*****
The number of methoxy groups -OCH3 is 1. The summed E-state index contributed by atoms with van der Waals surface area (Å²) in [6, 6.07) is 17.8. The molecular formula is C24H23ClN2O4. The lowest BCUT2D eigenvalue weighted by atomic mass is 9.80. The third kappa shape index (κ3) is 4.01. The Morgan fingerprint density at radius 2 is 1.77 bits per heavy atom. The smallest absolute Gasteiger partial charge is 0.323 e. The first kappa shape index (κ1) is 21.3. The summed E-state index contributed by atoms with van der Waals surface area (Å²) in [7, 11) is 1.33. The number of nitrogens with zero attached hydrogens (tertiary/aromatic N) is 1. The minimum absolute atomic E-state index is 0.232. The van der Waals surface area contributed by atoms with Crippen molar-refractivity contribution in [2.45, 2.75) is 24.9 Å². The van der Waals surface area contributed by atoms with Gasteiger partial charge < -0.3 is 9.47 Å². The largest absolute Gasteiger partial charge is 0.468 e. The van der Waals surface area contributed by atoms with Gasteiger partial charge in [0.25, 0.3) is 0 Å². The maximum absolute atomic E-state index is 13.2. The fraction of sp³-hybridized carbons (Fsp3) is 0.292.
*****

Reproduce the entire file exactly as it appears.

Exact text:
The number of methoxy groups -OCH3 is 1. The summed E-state index contributed by atoms with van der Waals surface area (Å²) in [6, 6.07) is 17.8. The molecular formula is C24H23ClN2O4. The lowest BCUT2D eigenvalue weighted by atomic mass is 9.80. The third kappa shape index (κ3) is 4.01. The Morgan fingerprint density at radius 2 is 1.77 bits per heavy atom. The smallest absolute Gasteiger partial charge is 0.323 e. The first kappa shape index (κ1) is 21.3. The summed E-state index contributed by atoms with van der Waals surface area (Å²) in [7, 11) is 1.33. The number of nitrogens with zero attached hydrogens (tertiary/aromatic N) is 1. The minimum absolute atomic E-state index is 0.232. The van der Waals surface area contributed by atoms with Crippen molar-refractivity contribution in [2.45, 2.75) is 24.9 Å². The van der Waals surface area contributed by atoms with Gasteiger partial charge < -0.3 is 9.47 Å². The largest absolute Gasteiger partial charge is 0.468 e. The van der Waals surface area contributed by atoms with Gasteiger partial charge in [0.25, 0.3) is 0 Å². The maximum absolute atomic E-state index is 13.2. The fraction of sp³-hybridized carbons (Fsp3) is 0.292.